February 9, 2010

Dim Sum: The 5 Tastes

Dim Sum is a great way to sample a few dishes if you're someone like me who can never decide what to have on the menu. A lot of Dim Sum is also very healthy as many of the dishes come steamed (for example dumplings), but of course for those who prefer food to watching waistlines you can be as naughty as you like.

I learnt how to cook some great dishes courtesy of the Angela Malik cookery school, with favourites including King Prawn Toasts, Spring Rolls and Stuffed Gyoza Dumplings, so all credit for my Dim Sum posts must go to Angela who was an excellent teacher and I would highly recommend (classes available in Cambridge and London).

Before I get started on the dishes, I want to share with you a few useful taste tips that I picked up.

The 5 Tastes

Different foods produce different flavours, and all of these can be defined in five tastes:
  • Hot
  • Salty
  • Sweet
  • Sour
  • Bitter (Umami - comes from Japan)

These five elements may not always be exactly what you expect. For example, coriander is considered a 'hot' taste. Try chewing a leaf; the flavour is distinctive as coriander, but the feeling in your mouth produces a hot sensation. This goes for other herbs and leaves, for example rocket and watercress.

When deciding what flavours to put together in your recipes, there are different combinations of the five tastes that really work well together:

Hot + Sweet

Bitter + Sweet

Salt + Sour

Sweet + sour

The great thing about these combinations is that you can work them into any recipe whether Dim Sum, Indian (e.g. curry + chutney), British (roast beef + horseradish) or any cuisine you fancy - and even drinks (e.g. Margaritas with salt). If like me you are sometimes unsure of what flavours will work well together these are some great simple rules to adhere to.

Here are a few ideas of how to define certain foods, and I'm sure you will begin to understand these tastes as you go along.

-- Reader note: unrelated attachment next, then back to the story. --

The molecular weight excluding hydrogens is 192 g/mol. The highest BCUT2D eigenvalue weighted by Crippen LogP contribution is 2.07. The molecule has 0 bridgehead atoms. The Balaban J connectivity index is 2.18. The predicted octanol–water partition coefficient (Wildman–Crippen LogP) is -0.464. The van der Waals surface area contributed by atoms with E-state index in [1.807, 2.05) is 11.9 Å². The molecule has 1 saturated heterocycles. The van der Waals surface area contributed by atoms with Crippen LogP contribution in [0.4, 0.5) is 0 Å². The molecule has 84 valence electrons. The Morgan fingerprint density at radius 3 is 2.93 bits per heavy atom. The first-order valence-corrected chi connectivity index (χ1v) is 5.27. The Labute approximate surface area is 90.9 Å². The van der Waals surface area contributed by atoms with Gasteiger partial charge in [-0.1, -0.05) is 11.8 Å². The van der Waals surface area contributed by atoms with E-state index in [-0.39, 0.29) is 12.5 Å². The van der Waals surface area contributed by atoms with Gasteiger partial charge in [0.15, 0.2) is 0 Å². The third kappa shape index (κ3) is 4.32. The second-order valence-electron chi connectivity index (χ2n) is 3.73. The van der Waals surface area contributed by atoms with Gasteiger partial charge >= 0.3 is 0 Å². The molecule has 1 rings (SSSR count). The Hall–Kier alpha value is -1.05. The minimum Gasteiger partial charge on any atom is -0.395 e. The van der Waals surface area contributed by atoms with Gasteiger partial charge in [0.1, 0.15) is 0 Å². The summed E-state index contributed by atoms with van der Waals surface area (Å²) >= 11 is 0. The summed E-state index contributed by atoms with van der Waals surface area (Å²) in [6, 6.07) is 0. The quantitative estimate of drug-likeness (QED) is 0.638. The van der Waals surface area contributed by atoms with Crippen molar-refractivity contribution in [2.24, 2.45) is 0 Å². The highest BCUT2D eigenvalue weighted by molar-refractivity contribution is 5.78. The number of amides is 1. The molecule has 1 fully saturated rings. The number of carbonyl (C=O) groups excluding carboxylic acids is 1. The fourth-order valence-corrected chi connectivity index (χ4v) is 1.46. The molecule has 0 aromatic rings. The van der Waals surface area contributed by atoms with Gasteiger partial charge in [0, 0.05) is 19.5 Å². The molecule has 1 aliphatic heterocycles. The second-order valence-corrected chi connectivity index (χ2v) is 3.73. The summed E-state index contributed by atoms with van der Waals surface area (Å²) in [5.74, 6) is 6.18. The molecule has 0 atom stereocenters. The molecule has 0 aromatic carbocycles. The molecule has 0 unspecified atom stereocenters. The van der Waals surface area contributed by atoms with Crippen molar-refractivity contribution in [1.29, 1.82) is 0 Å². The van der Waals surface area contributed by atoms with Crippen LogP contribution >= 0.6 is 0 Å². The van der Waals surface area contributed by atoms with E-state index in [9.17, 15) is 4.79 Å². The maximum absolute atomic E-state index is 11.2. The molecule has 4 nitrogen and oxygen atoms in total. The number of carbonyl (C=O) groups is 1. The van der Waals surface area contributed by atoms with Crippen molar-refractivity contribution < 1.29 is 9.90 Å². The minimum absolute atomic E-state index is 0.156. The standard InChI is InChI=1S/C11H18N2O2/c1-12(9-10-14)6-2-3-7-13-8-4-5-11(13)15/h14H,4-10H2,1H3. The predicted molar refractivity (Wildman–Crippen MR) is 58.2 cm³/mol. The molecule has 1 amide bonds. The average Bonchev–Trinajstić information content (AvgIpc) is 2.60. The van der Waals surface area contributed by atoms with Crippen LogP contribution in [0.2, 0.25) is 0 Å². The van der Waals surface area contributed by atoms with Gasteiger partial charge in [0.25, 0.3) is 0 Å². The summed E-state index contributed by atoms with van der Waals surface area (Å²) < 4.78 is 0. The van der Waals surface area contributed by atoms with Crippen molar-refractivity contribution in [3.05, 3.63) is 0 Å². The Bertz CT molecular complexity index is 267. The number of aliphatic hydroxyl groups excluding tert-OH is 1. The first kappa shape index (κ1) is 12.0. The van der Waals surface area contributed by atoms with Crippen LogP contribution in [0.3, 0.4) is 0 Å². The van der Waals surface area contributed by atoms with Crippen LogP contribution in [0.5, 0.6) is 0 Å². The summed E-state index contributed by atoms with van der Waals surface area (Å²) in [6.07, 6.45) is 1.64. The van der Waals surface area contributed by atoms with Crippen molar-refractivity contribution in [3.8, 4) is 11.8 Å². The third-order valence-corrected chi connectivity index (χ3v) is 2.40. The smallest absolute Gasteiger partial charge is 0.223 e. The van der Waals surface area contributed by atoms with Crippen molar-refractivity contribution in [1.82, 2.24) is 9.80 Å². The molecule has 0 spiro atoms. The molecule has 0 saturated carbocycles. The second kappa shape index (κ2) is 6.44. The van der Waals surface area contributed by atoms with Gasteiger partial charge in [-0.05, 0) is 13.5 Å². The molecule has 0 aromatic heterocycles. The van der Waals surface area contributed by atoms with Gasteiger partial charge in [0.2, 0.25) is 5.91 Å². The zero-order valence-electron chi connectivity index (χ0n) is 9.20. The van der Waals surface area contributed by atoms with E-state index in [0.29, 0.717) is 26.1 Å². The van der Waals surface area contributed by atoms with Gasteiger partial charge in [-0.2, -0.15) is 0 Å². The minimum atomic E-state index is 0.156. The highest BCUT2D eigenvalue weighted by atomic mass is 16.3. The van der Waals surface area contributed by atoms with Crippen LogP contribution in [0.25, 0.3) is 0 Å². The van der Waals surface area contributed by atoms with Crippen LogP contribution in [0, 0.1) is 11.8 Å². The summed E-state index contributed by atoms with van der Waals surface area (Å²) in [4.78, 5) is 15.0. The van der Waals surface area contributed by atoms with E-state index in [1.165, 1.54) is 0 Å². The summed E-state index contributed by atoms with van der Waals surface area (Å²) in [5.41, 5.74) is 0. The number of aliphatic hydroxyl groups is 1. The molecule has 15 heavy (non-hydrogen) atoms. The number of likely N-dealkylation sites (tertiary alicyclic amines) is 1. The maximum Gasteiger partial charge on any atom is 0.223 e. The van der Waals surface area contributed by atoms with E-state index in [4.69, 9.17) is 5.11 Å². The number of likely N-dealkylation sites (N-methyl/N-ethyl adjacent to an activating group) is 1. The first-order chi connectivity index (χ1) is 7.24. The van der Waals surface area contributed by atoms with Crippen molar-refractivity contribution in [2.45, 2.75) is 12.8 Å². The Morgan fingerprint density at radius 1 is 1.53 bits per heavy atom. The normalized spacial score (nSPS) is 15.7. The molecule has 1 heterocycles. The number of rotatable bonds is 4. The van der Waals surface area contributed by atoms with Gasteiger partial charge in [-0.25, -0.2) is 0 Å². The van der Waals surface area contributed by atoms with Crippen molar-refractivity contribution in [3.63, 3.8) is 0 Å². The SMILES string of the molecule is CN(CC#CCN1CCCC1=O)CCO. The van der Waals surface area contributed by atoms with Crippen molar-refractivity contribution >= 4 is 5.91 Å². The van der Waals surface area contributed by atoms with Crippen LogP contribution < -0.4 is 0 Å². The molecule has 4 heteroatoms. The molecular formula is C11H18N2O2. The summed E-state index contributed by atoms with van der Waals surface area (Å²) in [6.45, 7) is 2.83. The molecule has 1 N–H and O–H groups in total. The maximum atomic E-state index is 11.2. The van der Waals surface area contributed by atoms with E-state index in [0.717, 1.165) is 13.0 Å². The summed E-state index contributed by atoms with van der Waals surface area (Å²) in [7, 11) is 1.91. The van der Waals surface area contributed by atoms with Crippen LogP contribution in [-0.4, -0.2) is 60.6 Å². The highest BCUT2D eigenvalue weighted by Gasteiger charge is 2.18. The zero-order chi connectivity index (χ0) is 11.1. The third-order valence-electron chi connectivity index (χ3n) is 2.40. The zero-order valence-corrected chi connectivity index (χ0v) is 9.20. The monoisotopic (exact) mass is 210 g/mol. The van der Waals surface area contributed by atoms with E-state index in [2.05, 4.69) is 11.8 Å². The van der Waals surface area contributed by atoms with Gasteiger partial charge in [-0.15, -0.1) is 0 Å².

• Herbs and leaves (rocket, coriander, watercress, mustard leaves)
  • Spices (cayenne peper, paprike, red chilli, green chilli, pepper, coriander seeds)
  • Condiments (mustards, horseradish, wasabi, ginger, galangal)

  • Salted fish (anchovies, cod, dried squid, dried prawns)
  • Smoked fish (smoked salmon, smoked tuna, smoked mackerel)
  • Smoked meats (smoked ham, smoked beef, smoked pork)
  • Cured meats (prosciutto, salami, chorizo)
  • Natural and smoked cheeses (pecorino, feta, haloumi, parmesan)

  • Bitter leaves / salad leaves (dandelion, chicory, frisee lettuce, spinach)
  • Berries (blackcurrants)
  • Game birds and meats (venison, wild board, pigeon, wild duck)
  • Condiments (soya sauce, miso, dark chocolate, red wine, vinegars)
  • Umami flavours (Bovril, Marmite, MSG)

  • Roasted veg and nuts (beetroot, sweet potatoes, pumpkin, almonds, peanuts)
  • Green veg (peas, broad beans, asparagus, cucumber)
  • Ripe fruits and their juices (mangoes, bananas, nectarines, grapes, figs)
  • Dried fruit (dates, apricots, sultanas, raisins)
  • Seafood (clams, mussels, crab, lobster)
  • Firm white-fleshed fish (monkfish, halibut, turbot, sea bream)
  • Oily fish (fresh tuna, swordfish, salmon)
  • Dairy products (cream cheese, mascapone, coconut milk)
  • Sweeteners (honey, palm sugar, maple syrup)
  • Herbs and spices (basil, cinnamon, allspice, saffron, nutmeg)

  • Citrus (lemon juice, lemon zest, kaffir lime leaves and juice, lemongrass)
  • Other fruits (tamarind, apples, gooseberries, rhubarb, pineapple)
  • Dried fruits (cranberries, sour cherries)
  • Unripe fruit and veg (green tomatoes, green olives, green mangoes)
  • Herbs (tarragon, dill, fennel, mustard leaves, coriander)
  • Dairy products (creme fraiche, sour cream, yoghurt)
  • Vinegars (malt, sherry, red wine, white wine, cider, raspberry, balsamic)
  • Pickles (chutneys, relishes, gherkins, pickled ginger, olives)
  • Spices and seeds (fennel seeds, stair anise, juniper berries)
  • Fermented spirits (Pernod, campari, gin)